A spicy way has been found to kill cancer cells. Scientists have discovered that a substance found in turmeric, a basic curry ingredient, can kill cancer cells within 24 hours. Researchers at Ireland’s Cork Cancer Research Centre who treated oesophageal cancer cells with curcumin, a chemical found in turmeric, observed that it triggers lethal death signals in the cells.
The cells eventually digest themselves and die. The results of the study were published in the British Journal of Cancer on Wednesday. Curcumin gives turmeric (curcuma zangais) its orangy-yellow colour. The rhizome, a close relative of the ginger, is commonly used in Asian cooking as well as in traditional medicine.
Chinese and Ayurvedic medical practioners use turmeric as a treatment for many ailments as it has anti-inflammatory, anti-fungal properties and believed to lower cholestrol. The results of the Cork Cancer Research Centre study were published in the British Journal of Cancer on Wednesday.
“These exciting results suggest that scientists can develop curcumin as a potential anti-cancer drug to treat oesophageal cancer,” said Dr Sharon McKenna who led the study.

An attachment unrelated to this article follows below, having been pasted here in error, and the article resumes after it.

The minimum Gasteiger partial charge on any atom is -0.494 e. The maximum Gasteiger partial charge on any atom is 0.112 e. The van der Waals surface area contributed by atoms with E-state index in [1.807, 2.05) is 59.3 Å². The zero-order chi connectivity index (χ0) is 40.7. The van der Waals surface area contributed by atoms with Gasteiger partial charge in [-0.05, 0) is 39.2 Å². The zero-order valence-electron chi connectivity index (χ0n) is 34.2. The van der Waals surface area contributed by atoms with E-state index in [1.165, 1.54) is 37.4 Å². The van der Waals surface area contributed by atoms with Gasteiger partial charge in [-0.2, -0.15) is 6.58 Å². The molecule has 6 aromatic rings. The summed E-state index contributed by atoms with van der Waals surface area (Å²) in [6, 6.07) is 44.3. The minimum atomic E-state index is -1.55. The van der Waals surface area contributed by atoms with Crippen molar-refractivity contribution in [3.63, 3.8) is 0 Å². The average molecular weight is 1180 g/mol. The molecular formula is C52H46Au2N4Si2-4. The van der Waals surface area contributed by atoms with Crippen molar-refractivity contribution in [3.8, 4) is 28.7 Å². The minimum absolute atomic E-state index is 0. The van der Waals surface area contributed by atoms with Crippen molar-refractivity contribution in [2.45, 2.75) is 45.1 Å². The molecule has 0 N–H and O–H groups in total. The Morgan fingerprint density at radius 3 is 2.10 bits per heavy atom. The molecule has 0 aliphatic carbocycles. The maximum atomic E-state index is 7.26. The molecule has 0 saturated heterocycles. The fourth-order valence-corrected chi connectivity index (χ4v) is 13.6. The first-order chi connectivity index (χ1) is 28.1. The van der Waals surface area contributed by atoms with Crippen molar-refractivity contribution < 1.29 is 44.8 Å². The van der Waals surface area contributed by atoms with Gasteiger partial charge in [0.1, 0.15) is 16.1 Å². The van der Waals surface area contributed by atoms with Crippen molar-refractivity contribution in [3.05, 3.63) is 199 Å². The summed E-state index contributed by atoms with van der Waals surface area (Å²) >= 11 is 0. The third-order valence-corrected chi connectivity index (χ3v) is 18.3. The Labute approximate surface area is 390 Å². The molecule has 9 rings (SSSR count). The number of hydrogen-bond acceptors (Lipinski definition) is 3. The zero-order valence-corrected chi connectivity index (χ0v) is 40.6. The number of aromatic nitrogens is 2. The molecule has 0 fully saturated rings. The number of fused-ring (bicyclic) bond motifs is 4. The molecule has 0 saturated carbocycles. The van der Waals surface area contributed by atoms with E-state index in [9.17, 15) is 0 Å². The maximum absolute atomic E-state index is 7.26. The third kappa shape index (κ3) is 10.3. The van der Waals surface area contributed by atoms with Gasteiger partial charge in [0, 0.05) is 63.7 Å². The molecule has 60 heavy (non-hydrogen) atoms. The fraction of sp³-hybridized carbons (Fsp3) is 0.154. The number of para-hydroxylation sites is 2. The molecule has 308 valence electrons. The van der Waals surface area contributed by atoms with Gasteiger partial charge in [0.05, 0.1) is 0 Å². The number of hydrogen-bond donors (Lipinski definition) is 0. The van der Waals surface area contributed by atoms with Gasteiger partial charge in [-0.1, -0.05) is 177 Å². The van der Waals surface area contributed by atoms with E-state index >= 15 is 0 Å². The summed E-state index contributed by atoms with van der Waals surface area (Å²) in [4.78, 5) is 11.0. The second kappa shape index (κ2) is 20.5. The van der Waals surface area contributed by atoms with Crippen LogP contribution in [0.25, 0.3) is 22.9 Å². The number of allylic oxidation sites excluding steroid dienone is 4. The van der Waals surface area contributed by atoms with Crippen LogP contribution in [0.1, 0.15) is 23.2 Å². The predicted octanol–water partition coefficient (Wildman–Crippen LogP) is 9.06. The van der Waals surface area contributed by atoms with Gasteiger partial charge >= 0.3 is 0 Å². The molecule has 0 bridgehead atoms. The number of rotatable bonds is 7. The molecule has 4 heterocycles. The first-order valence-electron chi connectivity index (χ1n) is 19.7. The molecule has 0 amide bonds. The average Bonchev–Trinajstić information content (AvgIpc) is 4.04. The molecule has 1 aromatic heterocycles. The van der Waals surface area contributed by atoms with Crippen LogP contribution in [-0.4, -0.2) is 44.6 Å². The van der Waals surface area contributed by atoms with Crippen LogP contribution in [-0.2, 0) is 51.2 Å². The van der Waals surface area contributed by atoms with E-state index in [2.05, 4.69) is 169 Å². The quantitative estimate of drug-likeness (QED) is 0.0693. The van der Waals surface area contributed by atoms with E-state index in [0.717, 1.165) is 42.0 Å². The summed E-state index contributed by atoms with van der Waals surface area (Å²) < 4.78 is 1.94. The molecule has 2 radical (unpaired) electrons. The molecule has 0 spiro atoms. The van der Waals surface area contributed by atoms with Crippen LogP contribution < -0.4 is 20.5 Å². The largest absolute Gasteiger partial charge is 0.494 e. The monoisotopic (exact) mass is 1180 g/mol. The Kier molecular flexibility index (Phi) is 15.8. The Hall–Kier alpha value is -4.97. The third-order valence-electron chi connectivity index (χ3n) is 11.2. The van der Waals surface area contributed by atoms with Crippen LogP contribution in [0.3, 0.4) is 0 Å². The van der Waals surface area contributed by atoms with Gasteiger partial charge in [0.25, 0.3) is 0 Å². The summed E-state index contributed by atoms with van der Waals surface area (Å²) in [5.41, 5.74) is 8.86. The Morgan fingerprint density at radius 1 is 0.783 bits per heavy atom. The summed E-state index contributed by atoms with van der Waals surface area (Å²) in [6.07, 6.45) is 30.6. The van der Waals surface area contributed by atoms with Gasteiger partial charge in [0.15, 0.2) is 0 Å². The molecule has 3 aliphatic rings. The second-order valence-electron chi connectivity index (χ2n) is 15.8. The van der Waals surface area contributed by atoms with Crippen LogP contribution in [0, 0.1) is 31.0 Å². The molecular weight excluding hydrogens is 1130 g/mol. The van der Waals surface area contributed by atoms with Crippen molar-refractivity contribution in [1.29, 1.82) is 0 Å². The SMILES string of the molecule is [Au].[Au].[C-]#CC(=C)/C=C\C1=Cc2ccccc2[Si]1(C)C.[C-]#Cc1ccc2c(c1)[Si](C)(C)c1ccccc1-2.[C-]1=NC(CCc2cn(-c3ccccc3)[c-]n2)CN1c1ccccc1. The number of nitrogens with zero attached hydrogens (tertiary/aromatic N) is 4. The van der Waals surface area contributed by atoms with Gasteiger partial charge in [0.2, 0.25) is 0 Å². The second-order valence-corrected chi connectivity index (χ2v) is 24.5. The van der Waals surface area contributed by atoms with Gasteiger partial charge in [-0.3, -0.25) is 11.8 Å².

She said scientists had known hat natural compounds had the potential to treat faulty cells that become cancerous, adding they also suspected curcumin’s possible therapeutic value.
She said medical researcher Dr Geraldine O’Sullivan-Coyne who had been looking for new ways of killing resistant oesophageal cancer cells tested curcumin on resistant cells.
“She found that they started to die using an unexpected system of cell messages.”
“Normally, faulty cells die by committing programmed suicide – or apoptosis – which occurs when proteins called caspases are ‘switched on’ in cells.”
“But these cells showed no evidence of suicide and the addition of a molecule that inhibits caspases and stops this ‘switch being flicked’, made no difference to the number of cells which died.”
“This suggested that curcumin attacked cancer cells using an alternative cell signalling system,” she added.
Oesophagus cancer kill more than half a million people in the world each year. The cancers are exceptionally deadly, with five-year survival rates of between 12 and 31 per cent.
The number of oesophageal cancer cases have gone up tremendously since the 70s and this is thought to be linked to rising rates of obesity, alcohol intake and reflux disease.
Source: Cancer Research UK | Published Oct 29 2009 via Dailychili